Switching costs are another one of those terms that get thrown around a lot but it’s very difficult to get clear on what they mean. Harder still is getting clear on what they mean for your business and how you can actually employ them to your advantage and employ them in retaining your customers. So let’s take a bit of dive into the concept of switching costs with simple illustrations that can help us understand how we can benefit from their existence.

Switching costs

Switching costs are simply the costs associated with a behaviour change. Used particularly to refer to the financial costs that consumers experience when they change product, brand or supplier. Switching costs can however extend beyond financial costs to include time, effort and psychological effects and costs. To illustrate let us consider Mr Moyo who owns a battery operated torch. For many years Mr Moyo has used Brand A torch, which uses standard-sized AA batteries. Mr Moyo comes across a new torch marketed to him as being an improvement on his current torch and proceeds to buy it. The Brand B torch however uses custom batteries for brand B torches. While the batteries last longer Mr Moyo can only get them from Brand B, via online shopping, and they happen to cost more.

To access the advantages of Brand B torch Mr Moyo will have to pay more for the batteries, order the batteries online. Compared to his buying behaviour with Brand A torch where he could just walk into any shop and buy batteries. These are the switching. We must also be cognisant of the fact that Mr Moyo cannot simply buy the Brand B batteries as and when he needs them and he must make a concerted effort to buy them before his current batteries run out allowing for, at the very least, delivery time.

How they work

If the combination of the financial cost plus the extra effort Mr Moyo has to make with Brand B torch exceeds the convenience he receives from leaving Brand A then nobody would advise Mr Moyo to switch from Brand A to Brand B. The reality of switching costs is this; your prospective customers tend to have an existing solution for the problem you want to solve for them. When acquiring new customers it is important to consider if there are switching costs involved and how you can mitigate them. It also goes the other way, your customers may consider switching from time to time, if there are significant switching costs they are less likely to switch to another supplier.

Types of switching costs

As outlined in the example of Mr Moyo switching costs are more than financial and do not just come from the costs associated with operating the product. Here are the types of switching costs;

Exit fees

These are associated with the cost of breaking a contract where the customer may be liable to the party they are contracted to.

Equipment costs

These are associated with requiring new equipment to take advantage of the product. For example to use a 3 blade razor the consumer might require a different shaving stick from the one they use with their one blade razor. These are not always high but can surprise you.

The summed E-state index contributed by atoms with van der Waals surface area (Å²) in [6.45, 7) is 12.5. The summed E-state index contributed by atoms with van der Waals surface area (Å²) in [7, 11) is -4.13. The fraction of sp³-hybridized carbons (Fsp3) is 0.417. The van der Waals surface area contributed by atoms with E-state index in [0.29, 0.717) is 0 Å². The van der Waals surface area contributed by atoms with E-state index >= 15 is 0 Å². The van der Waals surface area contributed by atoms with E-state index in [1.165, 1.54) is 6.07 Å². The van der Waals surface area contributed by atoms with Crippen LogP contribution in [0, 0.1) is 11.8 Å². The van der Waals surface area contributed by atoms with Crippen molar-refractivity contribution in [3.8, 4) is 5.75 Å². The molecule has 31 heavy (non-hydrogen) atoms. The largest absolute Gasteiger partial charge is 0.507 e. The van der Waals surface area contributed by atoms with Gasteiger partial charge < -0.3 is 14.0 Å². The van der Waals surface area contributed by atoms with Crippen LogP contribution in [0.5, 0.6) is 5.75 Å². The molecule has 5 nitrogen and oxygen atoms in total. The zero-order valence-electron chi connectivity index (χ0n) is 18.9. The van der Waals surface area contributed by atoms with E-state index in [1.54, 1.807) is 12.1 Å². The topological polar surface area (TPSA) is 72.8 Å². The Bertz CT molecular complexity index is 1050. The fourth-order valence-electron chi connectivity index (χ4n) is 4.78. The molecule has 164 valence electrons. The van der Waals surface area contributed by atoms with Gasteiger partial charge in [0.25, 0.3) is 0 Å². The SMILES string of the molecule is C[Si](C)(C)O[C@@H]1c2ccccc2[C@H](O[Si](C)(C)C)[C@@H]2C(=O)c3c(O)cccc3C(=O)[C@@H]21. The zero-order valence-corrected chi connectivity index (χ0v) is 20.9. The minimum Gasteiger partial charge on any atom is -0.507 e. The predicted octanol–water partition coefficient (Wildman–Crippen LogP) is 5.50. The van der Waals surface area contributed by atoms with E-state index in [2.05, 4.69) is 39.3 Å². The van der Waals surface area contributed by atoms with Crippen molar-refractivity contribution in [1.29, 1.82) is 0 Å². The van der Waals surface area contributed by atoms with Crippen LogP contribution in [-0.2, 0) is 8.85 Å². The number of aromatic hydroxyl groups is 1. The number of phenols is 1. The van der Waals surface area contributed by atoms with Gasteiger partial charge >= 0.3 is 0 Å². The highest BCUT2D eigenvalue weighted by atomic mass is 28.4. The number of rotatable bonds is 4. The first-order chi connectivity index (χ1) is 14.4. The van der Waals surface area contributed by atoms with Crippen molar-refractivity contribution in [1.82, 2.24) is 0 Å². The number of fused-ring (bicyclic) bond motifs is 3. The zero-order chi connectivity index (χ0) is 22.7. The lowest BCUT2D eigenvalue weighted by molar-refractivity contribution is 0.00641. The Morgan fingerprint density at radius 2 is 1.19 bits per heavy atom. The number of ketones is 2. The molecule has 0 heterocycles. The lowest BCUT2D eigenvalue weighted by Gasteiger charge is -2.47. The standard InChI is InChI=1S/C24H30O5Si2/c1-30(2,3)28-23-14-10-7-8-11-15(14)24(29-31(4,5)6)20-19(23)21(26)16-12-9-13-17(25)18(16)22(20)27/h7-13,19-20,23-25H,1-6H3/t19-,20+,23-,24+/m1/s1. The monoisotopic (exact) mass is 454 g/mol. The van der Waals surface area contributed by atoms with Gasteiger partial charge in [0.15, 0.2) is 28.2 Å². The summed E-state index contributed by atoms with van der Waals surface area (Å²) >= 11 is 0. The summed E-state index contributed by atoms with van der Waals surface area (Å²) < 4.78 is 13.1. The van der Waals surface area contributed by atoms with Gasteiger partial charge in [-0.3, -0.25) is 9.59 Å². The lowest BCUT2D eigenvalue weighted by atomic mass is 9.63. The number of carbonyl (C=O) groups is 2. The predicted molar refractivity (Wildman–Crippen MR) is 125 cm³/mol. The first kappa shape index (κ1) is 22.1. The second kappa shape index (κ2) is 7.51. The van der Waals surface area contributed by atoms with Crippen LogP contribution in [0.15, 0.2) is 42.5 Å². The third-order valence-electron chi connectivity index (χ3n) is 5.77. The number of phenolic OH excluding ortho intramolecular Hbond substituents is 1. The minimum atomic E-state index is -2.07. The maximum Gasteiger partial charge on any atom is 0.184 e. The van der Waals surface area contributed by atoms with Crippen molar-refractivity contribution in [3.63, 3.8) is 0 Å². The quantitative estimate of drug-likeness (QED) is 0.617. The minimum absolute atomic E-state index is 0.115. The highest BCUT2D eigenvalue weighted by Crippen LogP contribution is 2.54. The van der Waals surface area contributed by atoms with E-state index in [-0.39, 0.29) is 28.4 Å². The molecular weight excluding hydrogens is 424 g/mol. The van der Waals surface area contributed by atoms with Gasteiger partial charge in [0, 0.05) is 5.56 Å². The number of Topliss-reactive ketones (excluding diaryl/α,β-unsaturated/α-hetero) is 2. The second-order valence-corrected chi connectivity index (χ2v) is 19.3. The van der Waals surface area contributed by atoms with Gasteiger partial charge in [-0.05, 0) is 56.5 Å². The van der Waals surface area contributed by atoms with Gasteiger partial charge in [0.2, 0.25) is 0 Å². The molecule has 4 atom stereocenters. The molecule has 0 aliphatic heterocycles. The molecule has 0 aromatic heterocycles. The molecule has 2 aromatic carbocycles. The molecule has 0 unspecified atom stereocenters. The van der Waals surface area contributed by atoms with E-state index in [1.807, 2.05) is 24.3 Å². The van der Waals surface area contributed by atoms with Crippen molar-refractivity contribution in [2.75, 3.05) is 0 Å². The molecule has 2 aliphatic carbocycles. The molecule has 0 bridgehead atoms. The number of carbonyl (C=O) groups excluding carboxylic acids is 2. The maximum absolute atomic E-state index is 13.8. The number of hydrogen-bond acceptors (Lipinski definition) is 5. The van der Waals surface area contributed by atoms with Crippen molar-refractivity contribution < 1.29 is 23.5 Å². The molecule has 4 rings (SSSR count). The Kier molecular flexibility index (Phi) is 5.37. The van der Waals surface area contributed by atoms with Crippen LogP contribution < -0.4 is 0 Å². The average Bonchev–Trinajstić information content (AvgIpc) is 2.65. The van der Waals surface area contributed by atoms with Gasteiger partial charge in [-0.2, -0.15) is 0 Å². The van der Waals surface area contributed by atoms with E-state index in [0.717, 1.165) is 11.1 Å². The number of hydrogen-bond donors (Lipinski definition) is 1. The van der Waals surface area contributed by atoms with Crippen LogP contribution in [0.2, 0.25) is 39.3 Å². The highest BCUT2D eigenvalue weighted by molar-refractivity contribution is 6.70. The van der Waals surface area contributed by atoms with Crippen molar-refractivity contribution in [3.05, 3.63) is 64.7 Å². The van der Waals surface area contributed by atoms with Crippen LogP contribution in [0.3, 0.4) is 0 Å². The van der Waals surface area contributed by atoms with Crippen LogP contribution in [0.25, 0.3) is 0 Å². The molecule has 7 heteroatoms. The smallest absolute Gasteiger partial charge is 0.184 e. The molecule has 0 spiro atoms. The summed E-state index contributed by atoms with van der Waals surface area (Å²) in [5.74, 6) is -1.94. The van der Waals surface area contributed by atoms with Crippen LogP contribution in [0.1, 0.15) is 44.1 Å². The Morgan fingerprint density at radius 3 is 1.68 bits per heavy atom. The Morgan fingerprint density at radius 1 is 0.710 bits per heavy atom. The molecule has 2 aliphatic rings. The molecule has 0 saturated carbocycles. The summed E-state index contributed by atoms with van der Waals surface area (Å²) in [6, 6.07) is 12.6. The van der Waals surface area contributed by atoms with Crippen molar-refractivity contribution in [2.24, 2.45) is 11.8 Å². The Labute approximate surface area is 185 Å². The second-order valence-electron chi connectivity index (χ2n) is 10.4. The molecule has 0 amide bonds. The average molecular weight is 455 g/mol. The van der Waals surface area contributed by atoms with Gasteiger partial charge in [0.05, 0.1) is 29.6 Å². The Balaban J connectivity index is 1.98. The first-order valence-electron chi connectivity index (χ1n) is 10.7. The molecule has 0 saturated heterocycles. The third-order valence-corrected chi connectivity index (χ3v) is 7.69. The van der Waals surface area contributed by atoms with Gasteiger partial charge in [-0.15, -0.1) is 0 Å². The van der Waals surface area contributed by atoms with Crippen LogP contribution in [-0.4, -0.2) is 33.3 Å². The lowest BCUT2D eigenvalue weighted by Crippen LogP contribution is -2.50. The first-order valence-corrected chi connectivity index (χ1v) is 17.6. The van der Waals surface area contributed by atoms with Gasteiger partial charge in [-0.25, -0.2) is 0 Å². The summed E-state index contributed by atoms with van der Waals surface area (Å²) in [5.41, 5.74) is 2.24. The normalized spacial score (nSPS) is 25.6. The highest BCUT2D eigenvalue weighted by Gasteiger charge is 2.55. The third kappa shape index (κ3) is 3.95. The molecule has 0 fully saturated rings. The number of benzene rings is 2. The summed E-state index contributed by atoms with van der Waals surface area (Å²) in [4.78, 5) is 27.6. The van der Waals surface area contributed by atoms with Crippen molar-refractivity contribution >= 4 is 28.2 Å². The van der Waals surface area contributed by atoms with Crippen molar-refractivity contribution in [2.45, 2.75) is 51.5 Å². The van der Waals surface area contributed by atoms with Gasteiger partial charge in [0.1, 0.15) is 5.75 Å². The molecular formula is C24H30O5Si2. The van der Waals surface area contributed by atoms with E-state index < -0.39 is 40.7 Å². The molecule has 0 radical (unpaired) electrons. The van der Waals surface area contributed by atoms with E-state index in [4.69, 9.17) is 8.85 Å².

Installation costs

This is fairly easy to understand. The cost of installation of a new product may cost financially but also in terms of time. Imagine a business that chooses to change its point of sale system across multiple branches.

Learning costs

The change of product may come with some learning costs which can be very high in terms of time and effort required to get grips with the new solution.

Emotional costs

It is fair to say that while we may think business decisions are purely rational there are emotional factors to consider. Your usual lunch place probably knows what you like to order and just how you like it. A new place will likely have employees who do not know or perhaps the place does not even serve your favourite. Now you must establish new relationships while trying everything on the menu to find what works for you.

Startup Costs

These are the costs associated with breaking in the new system or solution which may include new ways of arranging your own systems to work with the new arrangement.

Convenience costs

We already touched on this when we spoke about how Mr Moyo must now order his batteries online and do so with lead time to avoid being caught out.


There is always the element of risk when dealing with change. Things may not go as planned and contingency plans may be required to keep things running smoothly in the event the new supplier does not deliver.

Making them work for you

As a business that seeks to retain customers, you can employ the concept of switching costs to your advantage. Offering customers things that other suppliers do not, especially where getting those added to the service will cost customers extra will reflect favourably on your business. Offering all in one pricing also helps to put this in perspective. If you offer food and your prices include delivery or you have a flat fee for delivery customers are less likely to switch to other suppliers with more complicated pricing.

If you are looking from the outside in, that is looking to lure customers away from an existing solution then your goal should be to minimise switching costs. If Brand B used batteries that Mr Moyo could easily buy in the supermarket the switching costs would be greatly reduced. Streamlining processes and offering all in one solution where the existing solution does not can make switching to you a favourable solution.

The issues around switching costs go much deeper than we have time to cover comprehensively here. However, the article should do enough to make you aware of their existence, understand how they work and take advantage of them in your business.